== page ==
Immigration Dbq

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Throughout the twentieth century the United States did not maintain an open and equal policy of immigration and citizenship. Additionally, immigrants generally did not integrate easily into American Society. Several instances of discriminatory ideology and action can atest to this conclusion. With fear of internal subversion as a basis for government action during World War 1, many immigrants found themselves in the crosshairs even after the war. Afterwards, Urban domination over the nation's political and cultural life and sharply rising economic disparity drove rural Americans in vile, reactionary directions. When the United States declared war on Germany on April 6, 1917, almost a third of Americans were either first or second-generation …show more content…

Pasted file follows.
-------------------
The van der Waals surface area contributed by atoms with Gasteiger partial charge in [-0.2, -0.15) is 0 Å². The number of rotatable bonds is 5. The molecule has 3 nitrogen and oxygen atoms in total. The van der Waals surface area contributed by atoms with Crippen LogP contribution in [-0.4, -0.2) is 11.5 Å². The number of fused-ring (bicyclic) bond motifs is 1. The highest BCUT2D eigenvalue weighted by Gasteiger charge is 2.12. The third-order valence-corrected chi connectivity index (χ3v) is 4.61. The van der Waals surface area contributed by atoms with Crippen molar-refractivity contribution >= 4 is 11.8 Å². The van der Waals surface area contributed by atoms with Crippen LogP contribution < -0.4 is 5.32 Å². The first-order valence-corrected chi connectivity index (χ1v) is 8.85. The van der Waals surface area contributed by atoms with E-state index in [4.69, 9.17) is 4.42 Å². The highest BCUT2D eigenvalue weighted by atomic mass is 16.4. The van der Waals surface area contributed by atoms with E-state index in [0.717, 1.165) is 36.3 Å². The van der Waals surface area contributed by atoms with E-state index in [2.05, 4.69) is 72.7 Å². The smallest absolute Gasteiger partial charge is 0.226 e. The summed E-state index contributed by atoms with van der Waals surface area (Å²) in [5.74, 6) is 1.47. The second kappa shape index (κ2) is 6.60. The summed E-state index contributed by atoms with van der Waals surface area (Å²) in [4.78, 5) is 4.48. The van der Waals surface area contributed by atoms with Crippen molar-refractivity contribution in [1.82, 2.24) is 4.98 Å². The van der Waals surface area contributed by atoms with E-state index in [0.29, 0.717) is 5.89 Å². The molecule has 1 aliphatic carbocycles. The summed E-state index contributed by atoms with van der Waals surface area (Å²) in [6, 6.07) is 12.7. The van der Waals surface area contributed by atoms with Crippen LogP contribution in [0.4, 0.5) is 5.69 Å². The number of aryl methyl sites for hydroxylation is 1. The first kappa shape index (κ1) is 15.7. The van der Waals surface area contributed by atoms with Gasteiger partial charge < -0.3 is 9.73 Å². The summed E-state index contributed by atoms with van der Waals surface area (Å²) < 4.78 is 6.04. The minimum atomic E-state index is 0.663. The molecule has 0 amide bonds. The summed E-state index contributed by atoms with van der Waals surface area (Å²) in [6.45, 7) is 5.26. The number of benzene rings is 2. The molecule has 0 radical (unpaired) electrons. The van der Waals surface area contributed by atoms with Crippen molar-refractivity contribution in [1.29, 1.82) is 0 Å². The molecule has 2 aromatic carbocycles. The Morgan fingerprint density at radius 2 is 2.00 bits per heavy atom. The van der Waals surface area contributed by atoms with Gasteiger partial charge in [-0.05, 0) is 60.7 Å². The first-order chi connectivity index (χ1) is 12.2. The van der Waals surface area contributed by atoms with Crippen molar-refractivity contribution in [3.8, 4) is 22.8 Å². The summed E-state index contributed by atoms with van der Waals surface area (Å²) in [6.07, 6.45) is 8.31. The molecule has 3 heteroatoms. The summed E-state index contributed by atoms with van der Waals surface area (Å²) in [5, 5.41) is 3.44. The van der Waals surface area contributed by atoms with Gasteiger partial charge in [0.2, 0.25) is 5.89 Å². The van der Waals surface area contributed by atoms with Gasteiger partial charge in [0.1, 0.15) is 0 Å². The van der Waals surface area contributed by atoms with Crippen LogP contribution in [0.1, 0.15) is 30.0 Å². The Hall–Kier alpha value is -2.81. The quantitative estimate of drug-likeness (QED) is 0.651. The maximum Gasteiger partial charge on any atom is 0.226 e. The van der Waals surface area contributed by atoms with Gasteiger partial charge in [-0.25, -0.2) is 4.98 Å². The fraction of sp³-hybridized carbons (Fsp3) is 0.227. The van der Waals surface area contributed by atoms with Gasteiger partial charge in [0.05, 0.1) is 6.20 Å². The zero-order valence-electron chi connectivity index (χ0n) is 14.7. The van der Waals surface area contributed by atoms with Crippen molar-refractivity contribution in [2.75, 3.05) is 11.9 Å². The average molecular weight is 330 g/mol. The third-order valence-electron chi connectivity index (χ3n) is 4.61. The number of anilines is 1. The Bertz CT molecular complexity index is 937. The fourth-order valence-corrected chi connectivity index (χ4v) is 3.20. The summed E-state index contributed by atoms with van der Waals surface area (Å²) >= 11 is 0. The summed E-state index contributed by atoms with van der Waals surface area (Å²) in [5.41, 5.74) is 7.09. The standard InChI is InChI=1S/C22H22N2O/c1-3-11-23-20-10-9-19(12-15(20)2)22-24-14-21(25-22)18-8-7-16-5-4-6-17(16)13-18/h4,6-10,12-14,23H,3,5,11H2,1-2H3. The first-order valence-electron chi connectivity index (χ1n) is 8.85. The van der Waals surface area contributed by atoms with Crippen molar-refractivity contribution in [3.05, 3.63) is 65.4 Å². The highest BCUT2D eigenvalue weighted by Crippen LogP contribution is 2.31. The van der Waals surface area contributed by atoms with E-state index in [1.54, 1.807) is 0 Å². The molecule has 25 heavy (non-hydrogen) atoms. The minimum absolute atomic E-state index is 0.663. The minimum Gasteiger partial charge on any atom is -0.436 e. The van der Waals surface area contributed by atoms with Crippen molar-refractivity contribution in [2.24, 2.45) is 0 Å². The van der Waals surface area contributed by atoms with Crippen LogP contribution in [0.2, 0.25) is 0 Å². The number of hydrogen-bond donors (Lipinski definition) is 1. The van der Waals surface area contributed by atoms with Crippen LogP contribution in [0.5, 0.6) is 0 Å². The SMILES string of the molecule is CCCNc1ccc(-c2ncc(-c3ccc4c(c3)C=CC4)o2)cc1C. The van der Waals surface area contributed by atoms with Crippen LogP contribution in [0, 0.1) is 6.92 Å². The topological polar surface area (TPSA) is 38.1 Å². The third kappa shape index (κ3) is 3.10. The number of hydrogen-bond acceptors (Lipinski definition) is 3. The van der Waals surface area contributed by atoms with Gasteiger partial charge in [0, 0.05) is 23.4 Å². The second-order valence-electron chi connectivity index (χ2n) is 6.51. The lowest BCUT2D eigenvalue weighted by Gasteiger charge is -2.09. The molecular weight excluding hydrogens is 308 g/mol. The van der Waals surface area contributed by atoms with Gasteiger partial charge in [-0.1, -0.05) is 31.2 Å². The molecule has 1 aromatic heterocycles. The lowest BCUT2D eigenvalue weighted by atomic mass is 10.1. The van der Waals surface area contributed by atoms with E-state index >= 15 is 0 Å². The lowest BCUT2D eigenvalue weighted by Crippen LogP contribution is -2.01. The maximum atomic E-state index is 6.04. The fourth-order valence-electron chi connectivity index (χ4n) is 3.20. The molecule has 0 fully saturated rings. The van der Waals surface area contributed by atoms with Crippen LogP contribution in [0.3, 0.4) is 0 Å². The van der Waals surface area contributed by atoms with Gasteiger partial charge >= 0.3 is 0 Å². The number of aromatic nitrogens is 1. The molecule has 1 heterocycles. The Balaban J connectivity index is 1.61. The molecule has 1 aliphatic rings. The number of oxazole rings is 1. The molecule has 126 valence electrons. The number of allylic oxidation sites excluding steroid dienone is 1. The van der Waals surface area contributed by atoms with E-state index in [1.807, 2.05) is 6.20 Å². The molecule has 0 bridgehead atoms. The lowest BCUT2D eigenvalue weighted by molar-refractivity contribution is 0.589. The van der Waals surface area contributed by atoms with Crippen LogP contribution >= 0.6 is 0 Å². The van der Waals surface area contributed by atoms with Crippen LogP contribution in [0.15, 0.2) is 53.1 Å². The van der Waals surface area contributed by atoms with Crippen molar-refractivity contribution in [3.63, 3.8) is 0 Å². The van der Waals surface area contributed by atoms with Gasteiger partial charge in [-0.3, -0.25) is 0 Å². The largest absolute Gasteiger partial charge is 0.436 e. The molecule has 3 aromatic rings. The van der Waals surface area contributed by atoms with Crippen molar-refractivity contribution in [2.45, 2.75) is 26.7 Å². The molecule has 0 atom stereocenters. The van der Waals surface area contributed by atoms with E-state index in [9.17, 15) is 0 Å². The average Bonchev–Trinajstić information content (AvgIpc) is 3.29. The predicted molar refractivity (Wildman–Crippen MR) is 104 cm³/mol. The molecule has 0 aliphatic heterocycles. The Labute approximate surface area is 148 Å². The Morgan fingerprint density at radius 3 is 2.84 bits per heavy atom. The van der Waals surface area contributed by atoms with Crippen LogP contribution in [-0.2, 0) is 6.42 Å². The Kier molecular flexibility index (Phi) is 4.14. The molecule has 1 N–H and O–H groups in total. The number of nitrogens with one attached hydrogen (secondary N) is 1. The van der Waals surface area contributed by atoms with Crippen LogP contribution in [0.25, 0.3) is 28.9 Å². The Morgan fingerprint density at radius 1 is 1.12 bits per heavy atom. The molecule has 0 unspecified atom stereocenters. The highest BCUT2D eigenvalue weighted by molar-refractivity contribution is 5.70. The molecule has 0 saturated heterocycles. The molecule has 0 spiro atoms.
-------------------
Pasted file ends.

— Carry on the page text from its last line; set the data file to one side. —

After the war, large scale immigration resumed (800000 immigrants arrived in 1921) at a time when factory labors were no longer needed (Roark 606). Positions were filled by returning veterans, as well as the migrating african and mexican minorities. Union leaders feared that immigrants would undercut their efforts to organize american workers. Additionally, rural America's protestants were disturbed that most of the immigrants were Catholic or Jewish. So in 1921, congress responded by severely restricting immigration (Roark 606). The Johnson-Reed Act of 1924 limited the number of immigrants to no more than 161,000 a year, and also established a limit from each European nation. This act clearly revealed the racist undertone of nativist ideology. Since America in the eyes of some became the “garbage can and the dumping ground of the world” , quotas were manipulated to ensure entry only to “good” immigrants from western Europe. This act virtually reversed the trend of immigration from southern and eastern europe, which use to account for 75 percent of immigration (class notes). This push for “good” immigrants and the exclusion of other immigrants is a racist ideology held even by thirtieth president of the united states “There are racial considerations too grave to be brushed aside for any sentimental reason. Biological laws tell us that certain divergent people will not mix or blend. The Nordics propagate themselves successfully. With other races, the outcome shows deterioration on both sides” (Whose Country Is This). This aversion to immigration on the basis that the immigrants dilute America is one that resonated with many Americans “There can be nothing so dangerous as for us to allow the undesirable foreign element to poison our civilization and thereby threaten the safety of the institutions that our forefathers have established for us” (Debating

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